We have owned our secluded cabin near a lake in Northern Idaho for 3 years now. Access is boat in only. It’s a quiet, serene, and peaceful place. It’s surrounded by trees – cedars, red fir, white fir, cottonwood. In the mornings, the suns filters through the branches into a spot we have cleared that we call the Cathedral. In the middle is a fire pit with an old porch swing on one side, wedged between two trees. The morning birds sing a continuous song, and you can breathe in the forest smells of loam and evergreens.
Your mind can cease its clatter and clutter in the stillness of our property. It’s so still at times I can hear nothing but by heart beating. We cherish the occasional deer sighting and laugh at the comical large red-headed woodpeckers at play. Gray and white bunnies romp up and down the rocky hill that boarders us. Our dog, Cooper, chases squirrels all day long.
Are you getting the picture? Sound like a place you would want to live?
It might not be what you expected, as I have discovered over the last six weeks of living here full time while our new house is being built.
Sometimes the things you enjoy so much can become a prison of sorts.
After a few weeks of living here I started to notice a certain kind of anxiety come over me from time to time. A slight state of depression. I didn’t know what it was at first, but then figured it out.
I felt trapped by all the trees and quiet. Yes, all the things I love about this place were bringing me down. I couldn’t see out! I would walk down to the water every once in a while, but it wasn’t enough.
Isn’t that the way it goes sometimes? Our heart’s desire can be our undoing if we don’t stand back and get perspective. We must be able to see out – to see what lies beyond the trees, look past our cocoon of peace and serenity, and know that we can’t get too comfortable in the woods.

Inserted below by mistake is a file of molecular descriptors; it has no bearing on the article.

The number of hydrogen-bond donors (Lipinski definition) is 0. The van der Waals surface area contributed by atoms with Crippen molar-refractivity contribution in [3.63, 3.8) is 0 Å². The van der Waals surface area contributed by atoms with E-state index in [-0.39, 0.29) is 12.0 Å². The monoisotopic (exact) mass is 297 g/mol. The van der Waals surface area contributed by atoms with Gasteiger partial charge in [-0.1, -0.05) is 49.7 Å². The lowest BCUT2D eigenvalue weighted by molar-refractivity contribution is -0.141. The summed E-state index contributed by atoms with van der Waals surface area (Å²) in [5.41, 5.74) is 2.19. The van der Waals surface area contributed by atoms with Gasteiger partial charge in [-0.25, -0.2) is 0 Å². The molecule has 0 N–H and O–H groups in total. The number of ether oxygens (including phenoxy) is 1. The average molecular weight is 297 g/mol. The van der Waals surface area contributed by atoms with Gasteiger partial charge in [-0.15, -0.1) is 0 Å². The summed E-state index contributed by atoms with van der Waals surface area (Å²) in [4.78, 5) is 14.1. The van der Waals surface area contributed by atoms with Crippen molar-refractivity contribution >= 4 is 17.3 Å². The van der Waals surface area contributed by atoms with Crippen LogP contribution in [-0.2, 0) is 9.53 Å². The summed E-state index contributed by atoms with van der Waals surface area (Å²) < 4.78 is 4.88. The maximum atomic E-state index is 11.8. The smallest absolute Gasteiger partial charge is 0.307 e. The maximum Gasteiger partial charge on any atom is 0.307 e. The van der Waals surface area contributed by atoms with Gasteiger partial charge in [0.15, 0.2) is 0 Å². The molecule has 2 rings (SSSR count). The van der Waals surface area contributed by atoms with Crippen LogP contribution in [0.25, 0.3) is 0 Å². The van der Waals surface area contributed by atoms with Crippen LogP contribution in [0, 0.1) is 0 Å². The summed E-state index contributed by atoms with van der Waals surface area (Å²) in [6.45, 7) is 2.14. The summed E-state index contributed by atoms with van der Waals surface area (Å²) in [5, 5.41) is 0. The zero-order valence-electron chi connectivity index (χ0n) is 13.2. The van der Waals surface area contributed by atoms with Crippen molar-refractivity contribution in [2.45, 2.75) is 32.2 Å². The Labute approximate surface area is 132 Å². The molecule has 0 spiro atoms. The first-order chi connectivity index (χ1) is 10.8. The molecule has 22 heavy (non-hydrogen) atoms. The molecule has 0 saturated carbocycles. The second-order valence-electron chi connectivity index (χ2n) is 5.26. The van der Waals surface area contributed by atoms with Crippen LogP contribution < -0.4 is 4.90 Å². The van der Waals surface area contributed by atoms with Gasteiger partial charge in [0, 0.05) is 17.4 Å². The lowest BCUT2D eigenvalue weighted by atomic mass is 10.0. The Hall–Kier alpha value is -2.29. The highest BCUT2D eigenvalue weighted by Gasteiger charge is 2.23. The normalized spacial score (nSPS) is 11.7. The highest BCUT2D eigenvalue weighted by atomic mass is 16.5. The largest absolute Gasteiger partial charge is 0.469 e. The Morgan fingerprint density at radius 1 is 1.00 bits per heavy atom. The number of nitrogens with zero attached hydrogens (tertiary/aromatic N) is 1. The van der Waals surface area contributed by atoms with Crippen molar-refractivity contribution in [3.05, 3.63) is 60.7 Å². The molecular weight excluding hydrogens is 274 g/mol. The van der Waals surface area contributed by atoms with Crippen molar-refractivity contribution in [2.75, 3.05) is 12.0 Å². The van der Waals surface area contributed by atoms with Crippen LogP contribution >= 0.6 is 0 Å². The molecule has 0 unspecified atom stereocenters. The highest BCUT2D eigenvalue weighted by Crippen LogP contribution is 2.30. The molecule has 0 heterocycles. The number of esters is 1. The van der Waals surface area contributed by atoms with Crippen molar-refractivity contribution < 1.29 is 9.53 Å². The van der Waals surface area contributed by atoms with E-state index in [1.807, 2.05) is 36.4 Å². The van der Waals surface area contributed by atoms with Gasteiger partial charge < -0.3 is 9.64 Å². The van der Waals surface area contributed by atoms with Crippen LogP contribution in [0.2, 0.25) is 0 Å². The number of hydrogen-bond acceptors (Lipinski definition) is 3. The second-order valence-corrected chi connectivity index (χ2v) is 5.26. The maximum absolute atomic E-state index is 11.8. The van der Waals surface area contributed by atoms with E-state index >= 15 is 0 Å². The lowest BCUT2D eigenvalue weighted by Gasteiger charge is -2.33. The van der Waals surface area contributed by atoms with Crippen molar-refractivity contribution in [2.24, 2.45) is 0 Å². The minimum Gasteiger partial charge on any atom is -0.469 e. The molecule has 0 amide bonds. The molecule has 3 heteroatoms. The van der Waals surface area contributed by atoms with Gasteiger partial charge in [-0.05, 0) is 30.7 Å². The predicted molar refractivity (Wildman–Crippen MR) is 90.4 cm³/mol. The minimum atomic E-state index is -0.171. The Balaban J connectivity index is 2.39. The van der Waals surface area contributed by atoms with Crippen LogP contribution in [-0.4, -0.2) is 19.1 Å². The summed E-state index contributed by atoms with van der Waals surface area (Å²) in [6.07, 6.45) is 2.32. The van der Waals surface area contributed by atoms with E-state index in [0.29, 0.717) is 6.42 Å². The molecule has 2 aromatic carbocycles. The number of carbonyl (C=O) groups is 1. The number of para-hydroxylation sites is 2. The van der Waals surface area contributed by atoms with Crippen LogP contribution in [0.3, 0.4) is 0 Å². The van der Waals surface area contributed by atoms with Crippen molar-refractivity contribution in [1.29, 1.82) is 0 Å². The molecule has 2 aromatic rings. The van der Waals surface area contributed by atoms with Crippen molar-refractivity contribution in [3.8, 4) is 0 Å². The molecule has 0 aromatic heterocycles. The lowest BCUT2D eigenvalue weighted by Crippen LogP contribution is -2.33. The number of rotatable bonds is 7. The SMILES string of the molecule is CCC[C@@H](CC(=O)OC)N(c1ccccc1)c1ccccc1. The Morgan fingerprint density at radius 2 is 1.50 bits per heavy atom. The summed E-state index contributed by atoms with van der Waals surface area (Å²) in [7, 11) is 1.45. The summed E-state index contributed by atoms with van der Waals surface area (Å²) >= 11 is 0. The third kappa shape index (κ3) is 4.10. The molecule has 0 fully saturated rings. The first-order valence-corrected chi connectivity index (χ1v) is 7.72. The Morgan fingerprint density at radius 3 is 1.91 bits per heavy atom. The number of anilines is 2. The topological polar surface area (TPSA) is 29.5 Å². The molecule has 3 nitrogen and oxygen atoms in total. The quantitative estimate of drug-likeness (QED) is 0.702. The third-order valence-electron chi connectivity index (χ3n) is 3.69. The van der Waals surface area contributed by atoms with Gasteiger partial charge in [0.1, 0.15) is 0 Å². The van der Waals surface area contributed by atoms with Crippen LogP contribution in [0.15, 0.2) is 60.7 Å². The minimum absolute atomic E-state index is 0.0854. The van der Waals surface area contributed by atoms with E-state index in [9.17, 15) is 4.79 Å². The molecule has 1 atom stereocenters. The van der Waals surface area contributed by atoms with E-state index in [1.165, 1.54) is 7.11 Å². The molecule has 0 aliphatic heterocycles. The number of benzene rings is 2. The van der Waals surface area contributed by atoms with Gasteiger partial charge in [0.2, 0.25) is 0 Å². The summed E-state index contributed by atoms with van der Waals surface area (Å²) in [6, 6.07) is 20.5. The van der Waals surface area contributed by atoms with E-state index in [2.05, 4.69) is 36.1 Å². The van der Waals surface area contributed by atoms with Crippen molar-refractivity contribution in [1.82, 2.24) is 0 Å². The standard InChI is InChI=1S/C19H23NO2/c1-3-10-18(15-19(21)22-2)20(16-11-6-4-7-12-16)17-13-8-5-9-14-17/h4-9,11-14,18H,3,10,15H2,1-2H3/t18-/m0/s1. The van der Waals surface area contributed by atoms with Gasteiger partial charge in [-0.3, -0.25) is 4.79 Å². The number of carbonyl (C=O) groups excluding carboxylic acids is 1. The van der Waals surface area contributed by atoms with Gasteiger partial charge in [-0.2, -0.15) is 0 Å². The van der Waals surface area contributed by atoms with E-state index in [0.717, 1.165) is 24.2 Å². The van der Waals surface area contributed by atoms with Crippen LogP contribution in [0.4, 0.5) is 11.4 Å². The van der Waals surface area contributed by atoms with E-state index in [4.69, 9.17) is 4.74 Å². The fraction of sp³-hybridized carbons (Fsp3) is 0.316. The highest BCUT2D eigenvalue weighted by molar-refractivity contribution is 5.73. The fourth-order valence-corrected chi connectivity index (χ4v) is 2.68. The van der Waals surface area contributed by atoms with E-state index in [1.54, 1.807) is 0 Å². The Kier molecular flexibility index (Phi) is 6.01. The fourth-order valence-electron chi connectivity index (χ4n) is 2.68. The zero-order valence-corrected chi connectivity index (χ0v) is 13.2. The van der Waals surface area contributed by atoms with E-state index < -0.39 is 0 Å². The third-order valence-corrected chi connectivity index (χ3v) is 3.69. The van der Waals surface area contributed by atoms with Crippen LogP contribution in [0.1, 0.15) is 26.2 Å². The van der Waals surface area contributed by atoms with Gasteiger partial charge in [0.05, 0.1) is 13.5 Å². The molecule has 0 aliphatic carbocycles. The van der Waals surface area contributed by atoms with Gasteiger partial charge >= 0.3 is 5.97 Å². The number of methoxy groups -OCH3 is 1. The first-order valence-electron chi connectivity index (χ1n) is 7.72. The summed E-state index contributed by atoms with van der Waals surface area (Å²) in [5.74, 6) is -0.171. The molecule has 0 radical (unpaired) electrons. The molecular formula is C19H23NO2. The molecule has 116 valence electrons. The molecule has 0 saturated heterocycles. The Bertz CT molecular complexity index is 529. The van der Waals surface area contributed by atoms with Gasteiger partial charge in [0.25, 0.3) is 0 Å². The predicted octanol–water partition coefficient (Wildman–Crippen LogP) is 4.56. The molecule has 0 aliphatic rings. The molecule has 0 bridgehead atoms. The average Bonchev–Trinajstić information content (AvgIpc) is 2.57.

Many people tell me that I’m so lucky to have a secluded, quiet, inspiring place to write. But to be truthful, I find it more difficult to write here. The peaceful atmosphere is not enough stimulus for my creative brain. Weird huh?
My realization that I need to get out of the trees more has helped my overall attitude, and soon we will be in our new home where I can get back to a more normal routine of writing and life in general.
I encourage you not to turn your sanctuary into a prison.
There are seasons for everything, and being in the trees should be respite, not confinement.
Not many of us are called to live a life of seclusion or isolation. I will enjoy the remaining weeks of my forest cathedral, and come away with a new understanding of my world outside.
Cathy Ensley says
I’ve always felt confined by trees, which is why I left the Seattle area, besides the damp climate.
Jan Cline says
True, Cathy. They just tend to close in on you – especially when they surround your cabin on all sides! I think a lot of people must feel that way.